Review: Paper Wars: Cannon Fodder

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Have you ever been bored in school, passing the time by doodling in the margin to make it look like you’re taking notes like a good little student when in reality you couldn’t be any more oblivious to what’s coming out of your teacher’s mouth? I know I’ve been there and done that…many, many years ago.

In my time, I remember drawing plenty of stick figure battles, which would often turn into full-scale wars with bunkers and bases and tanks if I was in a particularly unproductive mood. And if I happened to have a red pen or marker handy, I’d draw in blood and stick figure entrails for comic violence. Ahhh…those were the days!

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If you fondly recall similar times in your life or simply want a quick dose of mindless paper-on-paper violence, rush on over to the PSN Store and download the PlayStation Minis (an iPhone/iPad port also just came out this week) title Paper Wars: Cannon Fodder, iFun4All’s self declared “worst game ever.”

Paper Wars is a tower defense game stripped down to its most basic form. Enemy soldiers march across the screen from right to left, and it is your mission to keep them from crossing the battlefield and exiting at the left side. If a certain number of soldiers survive the bombardment, you fail the mission.

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To hold these doodled warmongers at bay, you have but one ‘tower’. A stationary tank placed in the bottom left corner of the screen is your one and only line of defense, and as forces begin to march across the field of play in waves, you aim the tank’s cannon crosshair with the analog nub (or d-pad if you prefer) and unleash hell by holding down the Cross button. The longer you charge the cannon before firing determines the impact of the explosion.

Variation is introduced through three different campaign themes – the Classic Campaign with a standard military style, the Winter Assault campaign set on a snowy battlefield, and a Cyber Wars campaign with futuristic neon visuals straight out of Tron. Beyond the artistic differences, each campaign has unique power-ups and other subtle twists. In Winter Assault, for example, you get special missiles that freeze soldiers into little ice cubes, and in Cyber Wars the soldiers are color coded, meaning you have to cycle back and forth through three different colored bullets – red, blue, and green – and match your attacks to the color of the target.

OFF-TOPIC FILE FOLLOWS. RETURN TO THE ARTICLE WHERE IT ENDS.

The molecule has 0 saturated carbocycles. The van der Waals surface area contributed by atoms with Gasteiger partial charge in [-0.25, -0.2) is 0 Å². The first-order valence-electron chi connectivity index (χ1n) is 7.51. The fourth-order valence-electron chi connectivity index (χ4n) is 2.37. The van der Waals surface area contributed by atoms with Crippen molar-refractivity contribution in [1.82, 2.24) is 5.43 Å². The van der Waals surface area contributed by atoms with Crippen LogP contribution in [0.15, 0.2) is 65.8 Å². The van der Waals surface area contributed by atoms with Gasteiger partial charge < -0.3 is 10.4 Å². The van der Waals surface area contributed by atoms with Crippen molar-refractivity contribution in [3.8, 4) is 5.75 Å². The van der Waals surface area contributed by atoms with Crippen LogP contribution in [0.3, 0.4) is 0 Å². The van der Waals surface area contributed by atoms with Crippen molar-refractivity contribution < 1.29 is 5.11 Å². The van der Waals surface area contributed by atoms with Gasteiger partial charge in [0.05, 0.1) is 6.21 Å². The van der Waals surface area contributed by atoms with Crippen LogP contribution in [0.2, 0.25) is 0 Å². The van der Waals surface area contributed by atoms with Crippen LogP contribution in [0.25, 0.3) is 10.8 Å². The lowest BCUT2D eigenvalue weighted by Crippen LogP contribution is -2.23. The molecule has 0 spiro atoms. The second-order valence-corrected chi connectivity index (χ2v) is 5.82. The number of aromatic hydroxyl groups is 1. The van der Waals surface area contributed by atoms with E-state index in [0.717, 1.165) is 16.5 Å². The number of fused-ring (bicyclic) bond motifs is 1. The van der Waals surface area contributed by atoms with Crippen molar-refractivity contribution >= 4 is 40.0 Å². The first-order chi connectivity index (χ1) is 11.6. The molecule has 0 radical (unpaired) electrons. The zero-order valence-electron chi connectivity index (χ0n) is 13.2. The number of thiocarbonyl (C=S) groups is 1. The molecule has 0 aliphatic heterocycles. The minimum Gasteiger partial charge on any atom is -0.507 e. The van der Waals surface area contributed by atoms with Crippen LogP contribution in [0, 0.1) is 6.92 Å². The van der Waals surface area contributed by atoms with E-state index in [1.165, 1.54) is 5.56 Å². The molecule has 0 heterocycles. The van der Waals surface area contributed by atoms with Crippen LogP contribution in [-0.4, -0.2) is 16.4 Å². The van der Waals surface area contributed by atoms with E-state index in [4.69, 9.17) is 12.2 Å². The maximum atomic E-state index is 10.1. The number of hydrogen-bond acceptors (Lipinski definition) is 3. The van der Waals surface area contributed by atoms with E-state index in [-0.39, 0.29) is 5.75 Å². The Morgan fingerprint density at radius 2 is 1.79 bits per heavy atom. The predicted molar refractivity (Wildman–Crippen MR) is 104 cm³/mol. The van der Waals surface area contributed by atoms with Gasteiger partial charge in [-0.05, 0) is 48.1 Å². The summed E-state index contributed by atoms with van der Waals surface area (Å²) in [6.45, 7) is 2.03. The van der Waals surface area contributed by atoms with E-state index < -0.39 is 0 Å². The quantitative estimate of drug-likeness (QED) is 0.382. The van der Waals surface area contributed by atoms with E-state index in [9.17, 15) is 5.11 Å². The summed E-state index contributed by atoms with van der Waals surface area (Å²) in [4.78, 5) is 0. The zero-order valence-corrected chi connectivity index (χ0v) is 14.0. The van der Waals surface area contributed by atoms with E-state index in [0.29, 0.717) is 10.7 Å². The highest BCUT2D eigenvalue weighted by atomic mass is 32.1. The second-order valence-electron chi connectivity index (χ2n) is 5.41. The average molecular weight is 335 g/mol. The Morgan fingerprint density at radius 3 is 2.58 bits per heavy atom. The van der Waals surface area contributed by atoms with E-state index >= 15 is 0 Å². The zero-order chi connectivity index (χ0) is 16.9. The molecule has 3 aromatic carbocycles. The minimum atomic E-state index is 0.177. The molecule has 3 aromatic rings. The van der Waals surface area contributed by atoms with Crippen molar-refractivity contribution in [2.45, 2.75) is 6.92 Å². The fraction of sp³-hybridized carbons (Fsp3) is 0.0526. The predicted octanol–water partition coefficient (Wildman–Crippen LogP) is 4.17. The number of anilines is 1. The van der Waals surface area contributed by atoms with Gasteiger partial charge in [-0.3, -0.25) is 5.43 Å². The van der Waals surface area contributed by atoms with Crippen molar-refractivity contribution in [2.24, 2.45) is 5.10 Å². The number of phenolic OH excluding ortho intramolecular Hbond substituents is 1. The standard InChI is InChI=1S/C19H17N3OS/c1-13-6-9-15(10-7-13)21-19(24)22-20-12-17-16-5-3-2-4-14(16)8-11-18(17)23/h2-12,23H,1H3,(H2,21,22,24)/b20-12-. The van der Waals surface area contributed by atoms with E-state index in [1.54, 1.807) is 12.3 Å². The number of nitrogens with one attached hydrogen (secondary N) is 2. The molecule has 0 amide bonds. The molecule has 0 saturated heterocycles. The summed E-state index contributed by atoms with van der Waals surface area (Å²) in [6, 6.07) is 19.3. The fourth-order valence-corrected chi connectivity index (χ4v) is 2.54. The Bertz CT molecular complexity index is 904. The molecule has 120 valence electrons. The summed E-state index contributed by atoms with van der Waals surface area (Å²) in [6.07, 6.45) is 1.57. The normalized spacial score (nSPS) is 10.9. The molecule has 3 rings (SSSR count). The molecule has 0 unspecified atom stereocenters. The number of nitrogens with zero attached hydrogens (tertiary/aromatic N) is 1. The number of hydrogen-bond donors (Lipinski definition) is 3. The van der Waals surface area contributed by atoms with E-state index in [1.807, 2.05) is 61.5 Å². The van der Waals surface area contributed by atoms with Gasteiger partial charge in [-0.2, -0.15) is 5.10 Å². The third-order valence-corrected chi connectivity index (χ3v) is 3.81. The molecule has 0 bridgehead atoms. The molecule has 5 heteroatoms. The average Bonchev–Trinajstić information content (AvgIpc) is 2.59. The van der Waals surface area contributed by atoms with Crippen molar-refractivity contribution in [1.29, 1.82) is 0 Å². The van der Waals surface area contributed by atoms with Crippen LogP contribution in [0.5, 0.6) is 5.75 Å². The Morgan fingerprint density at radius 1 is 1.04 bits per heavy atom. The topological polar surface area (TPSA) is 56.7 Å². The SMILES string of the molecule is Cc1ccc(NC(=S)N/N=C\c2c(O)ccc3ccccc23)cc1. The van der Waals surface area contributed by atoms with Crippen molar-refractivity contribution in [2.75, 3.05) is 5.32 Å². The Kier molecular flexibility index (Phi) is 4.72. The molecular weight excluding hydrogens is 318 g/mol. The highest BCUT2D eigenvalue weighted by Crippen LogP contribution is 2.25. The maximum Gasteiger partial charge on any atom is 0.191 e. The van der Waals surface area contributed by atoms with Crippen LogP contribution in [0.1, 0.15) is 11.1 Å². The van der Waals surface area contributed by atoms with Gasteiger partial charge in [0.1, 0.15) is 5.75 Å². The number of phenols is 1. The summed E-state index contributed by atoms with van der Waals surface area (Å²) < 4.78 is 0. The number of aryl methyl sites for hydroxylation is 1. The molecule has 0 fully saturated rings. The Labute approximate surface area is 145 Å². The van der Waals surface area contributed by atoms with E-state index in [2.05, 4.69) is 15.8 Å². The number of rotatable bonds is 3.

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Other than that, there isn’t much strategy to Paper Wars at all, and if you intend to play the game for long stretches, you will get bored quickly. However, the game is loads of absurdist fun in bite-sized chunks of no more than five missions at a time, and the pencil-drawn graphics and cheap-sounding music and sound effects give the game an endearing amateurish quality that ties everything together.

Paper Wars: Cannon Fodder is by no means a great game, but it is a great time waster, and that’s all it needs to be. It’s an ideal game for quick doses of fun when you have time to kill or just want to let off a little steam, and with over 80 missions, three difficulty options, survival play and built-in achievements, there is more than enough content to make the $5 buy-in worthwhile (and the iOS versions are even cheaper, as usual).

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Pros:
+ Great time-wasting fun in small doses
+ Plenty of missions to keep you busy
+ Charming doodled graphics

Cons:
– Gets old very, very quickly when played in long stretches

Game Info:
Platform: PlayStation Minis and iPhone/iPad; Reviewed on PSP
Publisher: iFun4All
Developer: iFun4All
Release Date: PSN – 2/22/2011, iOS – 3/28/2011
Genre: Tower Defense
ESRB Rating: N/A
Players: 1
Source: Review code provided by publisher

About the Author

Matt Litten is the full-time editor and owner of VGBlogger.com. He is responsible for maintaining the day to day operation of the site, editing all staff content before it is published, and contributing regular news, reviews, previews and other articles. Matt landed his first gig in the video game review business writing for the now-defunct website BonusStage.com. After the sad and untimely close of BonusStage, the former staff went on to found VGBlogger.com. After a short stint as US Site Manager for AceGamez, Matt assumed full ownership over VGBlogger, and to this day he is dedicated to making it one of the top video game blogs in all the blogosphere. Matt is a fair-minded reviewer and lover of games of all platforms and types, big or small, hyped or niche, big-budget or indie. But that doesn't mean he will let poor games slide without a good thrashing when necessary!